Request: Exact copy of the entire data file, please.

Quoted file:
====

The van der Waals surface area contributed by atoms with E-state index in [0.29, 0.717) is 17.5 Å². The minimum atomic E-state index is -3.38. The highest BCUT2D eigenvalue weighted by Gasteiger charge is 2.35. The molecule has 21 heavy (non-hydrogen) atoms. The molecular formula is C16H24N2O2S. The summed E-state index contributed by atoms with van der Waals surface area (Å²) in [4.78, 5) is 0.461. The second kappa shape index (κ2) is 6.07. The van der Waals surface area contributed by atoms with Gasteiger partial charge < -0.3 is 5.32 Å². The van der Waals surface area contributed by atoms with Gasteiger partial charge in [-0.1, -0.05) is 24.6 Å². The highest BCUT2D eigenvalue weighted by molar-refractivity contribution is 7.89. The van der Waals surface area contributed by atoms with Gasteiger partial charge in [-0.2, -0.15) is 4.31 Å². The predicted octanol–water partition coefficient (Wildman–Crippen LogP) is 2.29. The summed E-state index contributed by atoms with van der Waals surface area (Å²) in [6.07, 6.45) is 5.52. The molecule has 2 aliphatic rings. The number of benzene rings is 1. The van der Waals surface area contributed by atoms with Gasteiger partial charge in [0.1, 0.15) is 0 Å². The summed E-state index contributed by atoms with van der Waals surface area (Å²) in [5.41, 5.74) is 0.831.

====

The van der Waals surface area contributed by atoms with E-state index in [0.29, 0.717) is 17.5 Å². The minimum atomic E-state index is -3.38. The highest BCUT2D eigenvalue weighted by Gasteiger charge is 2.35. The molecule has 21 heavy (non-hydrogen) atoms. The molecular formula is C16H24N2O2S. The summed E-state index contributed by atoms with van der Waals surface area (Å²) in [4.78, 5) is 0.461. The second kappa shape index (κ2) is 6.07. The van der Waals surface area contributed by atoms with Gasteiger partial charge < -0.3 is 5.32 Å². The van der Waals surface area contributed by atoms with Gasteiger partial charge in [-0.1, -0.05) is 24.6 Å². The highest BCUT2D eigenvalue weighted by molar-refractivity contribution is 7.89. The van der Waals surface area contributed by atoms with Gasteiger partial charge in [-0.2, -0.15) is 4.31 Å². The predicted octanol–water partition coefficient (Wildman–Crippen LogP) is 2.29. The summed E-state index contributed by atoms with van der Waals surface area (Å²) in [6.07, 6.45) is 5.52. The molecule has 2 aliphatic rings. The number of benzene rings is 1. The van der Waals surface area contributed by atoms with Gasteiger partial charge in [0.1, 0.15) is 0 Å². The summed E-state index contributed by atoms with van der Waals surface area (Å²) in [5.41, 5.74) is 0.831.